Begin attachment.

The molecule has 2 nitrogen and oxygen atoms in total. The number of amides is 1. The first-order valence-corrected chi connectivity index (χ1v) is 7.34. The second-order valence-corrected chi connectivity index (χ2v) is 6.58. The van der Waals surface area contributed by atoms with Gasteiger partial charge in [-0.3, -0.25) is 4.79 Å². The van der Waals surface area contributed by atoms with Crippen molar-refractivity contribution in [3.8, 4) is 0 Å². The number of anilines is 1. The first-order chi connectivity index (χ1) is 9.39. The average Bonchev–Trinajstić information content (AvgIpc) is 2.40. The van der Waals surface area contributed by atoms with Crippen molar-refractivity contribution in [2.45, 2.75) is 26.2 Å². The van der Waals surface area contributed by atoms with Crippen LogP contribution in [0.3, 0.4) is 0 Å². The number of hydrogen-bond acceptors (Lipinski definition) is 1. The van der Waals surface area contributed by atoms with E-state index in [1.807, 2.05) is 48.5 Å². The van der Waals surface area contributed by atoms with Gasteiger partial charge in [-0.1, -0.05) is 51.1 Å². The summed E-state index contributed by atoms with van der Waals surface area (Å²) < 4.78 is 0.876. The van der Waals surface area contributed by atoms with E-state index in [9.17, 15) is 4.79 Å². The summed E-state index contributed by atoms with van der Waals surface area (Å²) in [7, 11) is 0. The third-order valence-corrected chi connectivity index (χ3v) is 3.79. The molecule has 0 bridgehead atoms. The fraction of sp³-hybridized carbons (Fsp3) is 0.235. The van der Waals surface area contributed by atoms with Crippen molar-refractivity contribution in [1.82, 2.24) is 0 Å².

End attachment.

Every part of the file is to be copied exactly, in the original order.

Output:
The molecule has 2 nitrogen and oxygen atoms in total. The number of amides is 1. The first-order valence-corrected chi connectivity index (χ1v) is 7.34. The second-order valence-corrected chi connectivity index (χ2v) is 6.58. The van der Waals surface area contributed by atoms with Gasteiger partial charge in [-0.3, -0.25) is 4.79 Å². The van der Waals surface area contributed by atoms with Crippen molar-refractivity contribution in [3.8, 4) is 0 Å². The number of anilines is 1. The first-order chi connectivity index (χ1) is 9.39. The average Bonchev–Trinajstić information content (AvgIpc) is 2.40. The van der Waals surface area contributed by atoms with Crippen molar-refractivity contribution in [2.45, 2.75) is 26.2 Å². The van der Waals surface area contributed by atoms with Crippen LogP contribution in [0.3, 0.4) is 0 Å². The number of hydrogen-bond acceptors (Lipinski definition) is 1. The van der Waals surface area contributed by atoms with E-state index in [1.807, 2.05) is 48.5 Å². The van der Waals surface area contributed by atoms with Gasteiger partial charge in [-0.1, -0.05) is 51.1 Å². The summed E-state index contributed by atoms with van der Waals surface area (Å²) < 4.78 is 0.876. The van der Waals surface area contributed by atoms with E-state index in [9.17, 15) is 4.79 Å². The summed E-state index contributed by atoms with van der Waals surface area (Å²) in [7, 11) is 0. The third-order valence-corrected chi connectivity index (χ3v) is 3.79. The molecule has 0 bridgehead atoms. The fraction of sp³-hybridized carbons (Fsp3) is 0.235. The van der Waals surface area contributed by atoms with Crippen molar-refractivity contribution in [1.82, 2.24) is 0 Å².